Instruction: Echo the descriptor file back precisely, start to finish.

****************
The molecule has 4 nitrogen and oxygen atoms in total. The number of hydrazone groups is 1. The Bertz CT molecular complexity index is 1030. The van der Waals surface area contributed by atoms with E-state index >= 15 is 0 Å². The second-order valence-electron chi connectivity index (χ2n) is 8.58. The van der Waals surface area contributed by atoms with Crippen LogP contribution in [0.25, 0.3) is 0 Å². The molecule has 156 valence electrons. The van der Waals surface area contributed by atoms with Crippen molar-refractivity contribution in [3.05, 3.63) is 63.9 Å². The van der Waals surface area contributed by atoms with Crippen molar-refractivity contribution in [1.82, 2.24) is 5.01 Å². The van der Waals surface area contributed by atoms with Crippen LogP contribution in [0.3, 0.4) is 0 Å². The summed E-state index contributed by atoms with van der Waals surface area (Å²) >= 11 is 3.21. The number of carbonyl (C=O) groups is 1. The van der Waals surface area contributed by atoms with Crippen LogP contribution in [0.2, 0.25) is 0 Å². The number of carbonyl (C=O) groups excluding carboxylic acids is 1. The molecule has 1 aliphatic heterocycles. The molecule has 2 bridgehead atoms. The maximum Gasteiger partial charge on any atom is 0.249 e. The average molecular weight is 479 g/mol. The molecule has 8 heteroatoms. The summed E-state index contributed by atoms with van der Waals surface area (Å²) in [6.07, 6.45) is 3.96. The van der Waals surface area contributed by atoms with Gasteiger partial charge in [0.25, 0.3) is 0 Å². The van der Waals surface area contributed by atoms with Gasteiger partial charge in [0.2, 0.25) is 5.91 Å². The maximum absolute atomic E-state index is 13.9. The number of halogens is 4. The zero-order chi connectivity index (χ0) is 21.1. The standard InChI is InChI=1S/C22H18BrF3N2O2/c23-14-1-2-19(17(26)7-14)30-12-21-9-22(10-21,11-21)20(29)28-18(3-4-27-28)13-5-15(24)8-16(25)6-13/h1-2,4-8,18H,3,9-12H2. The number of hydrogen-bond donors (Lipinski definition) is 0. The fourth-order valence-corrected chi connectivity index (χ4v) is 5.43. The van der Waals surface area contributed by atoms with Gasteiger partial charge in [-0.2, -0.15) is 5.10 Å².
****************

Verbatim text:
The molecule has 4 nitrogen and oxygen atoms in total. The number of hydrazone groups is 1. The Bertz CT molecular complexity index is 1030. The van der Waals surface area contributed by atoms with E-state index >= 15 is 0 Å². The second-order valence-electron chi connectivity index (χ2n) is 8.58. The van der Waals surface area contributed by atoms with Crippen LogP contribution in [0.25, 0.3) is 0 Å². The molecule has 156 valence electrons. The van der Waals surface area contributed by atoms with Crippen molar-refractivity contribution in [3.05, 3.63) is 63.9 Å². The van der Waals surface area contributed by atoms with Crippen molar-refractivity contribution in [1.82, 2.24) is 5.01 Å². The van der Waals surface area contributed by atoms with Crippen LogP contribution in [0.3, 0.4) is 0 Å². The summed E-state index contributed by atoms with van der Waals surface area (Å²) >= 11 is 3.21. The number of carbonyl (C=O) groups is 1. The van der Waals surface area contributed by atoms with Crippen LogP contribution in [0.2, 0.25) is 0 Å². The number of carbonyl (C=O) groups excluding carboxylic acids is 1. The molecule has 1 aliphatic heterocycles. The molecule has 2 bridgehead atoms. The maximum Gasteiger partial charge on any atom is 0.249 e. The average molecular weight is 479 g/mol. The molecule has 8 heteroatoms. The summed E-state index contributed by atoms with van der Waals surface area (Å²) in [6.07, 6.45) is 3.96. The van der Waals surface area contributed by atoms with Gasteiger partial charge in [0.25, 0.3) is 0 Å². The van der Waals surface area contributed by atoms with Gasteiger partial charge in [0.2, 0.25) is 5.91 Å². The maximum absolute atomic E-state index is 13.9. The number of halogens is 4. The zero-order chi connectivity index (χ0) is 21.1. The standard InChI is InChI=1S/C22H18BrF3N2O2/c23-14-1-2-19(17(26)7-14)30-12-21-9-22(10-21,11-21)20(29)28-18(3-4-27-28)13-5-15(24)8-16(25)6-13/h1-2,4-8,18H,3,9-12H2. The number of hydrogen-bond donors (Lipinski definition) is 0. The fourth-order valence-corrected chi connectivity index (χ4v) is 5.43. The van der Waals surface area contributed by atoms with Gasteiger partial charge in [-0.2, -0.15) is 5.10 Å².